David Sweeney, vice-principal of Royal Holloway, which retains a substantial collection, including Millais' Princes in the Tower and works by Landseer, says: "The gallery isn't an art gallery as such - it's a working room used by staff, students and the public for such varied things as registration, open days, exams and receptions. We've moved a long way from the early 1990s and we are looking at how we can use a collection we value highly to further what we are about."
Nevertheless, as the mission of higher education institutions has evolved to match political agendas, so too have the missions of the university museums. For many, the emphasis is now on outreach and education; bringing in the public and schoolchildren, often giving pupils their first experience of a campus. But even in this work there are tensions. Is the best way to present paintings to schoolchildren - such as lowering the height at which they hang on a wall - appropriate for artwork that is also used for academic research?
"It's just fad-ism," says one curator, who makes no concessions to younger visitors in the way the collection is presented.
The scope of university art collections, their purpose and how they are displayed differ markedly around the country. Some are the relics of bequests and donations, collections that perhaps say as much about how an individual collector's taste evolved over time as what stands as "good" art.
Some legacies verge on being vanity projects. Acts of generosity can also be gilded handcuffs - obliging universities to conserve the art they are given - while others have strings attached. The Barber endowment of 1932, for example, donated money rather than art. The founding instruction was to create by acquisition a collection "of a standard required by the National Gallery"; giving the institute's directors scope to buy art from Van Dyck to Van Gogh. But in her generosity, Dame Martha Constance Hattie Barber - the wife of a Birmingham property developer and solicitor - ruled that the institute should not accept gifts from anyone else or acquire art created after 1899. This latter stipulation was "reinterpreted" by trustees in the 1960s to allow the then director to buy 20th-century art - so long as it was at least 30 years old.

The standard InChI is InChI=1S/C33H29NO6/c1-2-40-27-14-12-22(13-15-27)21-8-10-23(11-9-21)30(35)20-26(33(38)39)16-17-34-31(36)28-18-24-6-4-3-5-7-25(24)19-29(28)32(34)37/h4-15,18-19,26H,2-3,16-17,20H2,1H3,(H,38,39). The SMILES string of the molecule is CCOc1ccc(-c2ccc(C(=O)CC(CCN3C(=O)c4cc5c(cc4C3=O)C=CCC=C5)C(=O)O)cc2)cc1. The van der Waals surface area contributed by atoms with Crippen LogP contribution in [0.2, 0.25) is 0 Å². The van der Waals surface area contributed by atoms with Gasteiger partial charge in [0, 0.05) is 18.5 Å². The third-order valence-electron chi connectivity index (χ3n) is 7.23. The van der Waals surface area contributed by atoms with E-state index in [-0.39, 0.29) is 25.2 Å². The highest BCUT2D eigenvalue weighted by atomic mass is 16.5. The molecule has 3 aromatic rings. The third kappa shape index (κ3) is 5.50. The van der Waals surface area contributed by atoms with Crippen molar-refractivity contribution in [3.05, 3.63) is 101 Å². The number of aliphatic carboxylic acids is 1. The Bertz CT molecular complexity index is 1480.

Working within these strictures, Verdi describes his approach as a mixture of looking for pieces that will complement or say something new about the existing collection and looking for artists or artistic styles that are poorly represented in Britain. He has a "discretionary allowance" from his trustees of £30,000 a year to buy art, though his most recent purchase - a landscape by Norwegian Romantic painter J. C. Dahl - was bought with a £297,000 lottery grant.
Students have also played a role in Barber acquisitions. "I took some students abroad, to the Low Countries, a few years ago and came back in time for the Royal Academy print fair," Verdi says. "I said, 'we are going to see if we can find something for the collection' - and they did, a Matisse lithograph of 1913."
By contrast, Lady Sainsbury, who began collecting art in the 1930s with her now late husband, is still exercising her taste and acquiring pieces for the Sainsbury Centre in Norwich, most recently Japanese art.
"The Sainsbury collection as it came in was a particular kind of collection and a personal one," Ms Johnson says. "But their [the Sainsburys'] acquisition has been affected by conversations and interests that have stemmed from academic work that has been going on around the collection."
Nevertheless, curators who cannot rely on benefactors with deep pockets are also adding to their collections - often with art that has direct relevance to place. Southampton has purchased photographs of Wittgenstein's house by Guy Morton for display in the philosophy department, while Tai-Shan Schierenberg was commissioned by Queen's University, Belfast, to paint a portrait of the poet Seamus Heaney, an alumnus and lecturer there in the mid-1960s.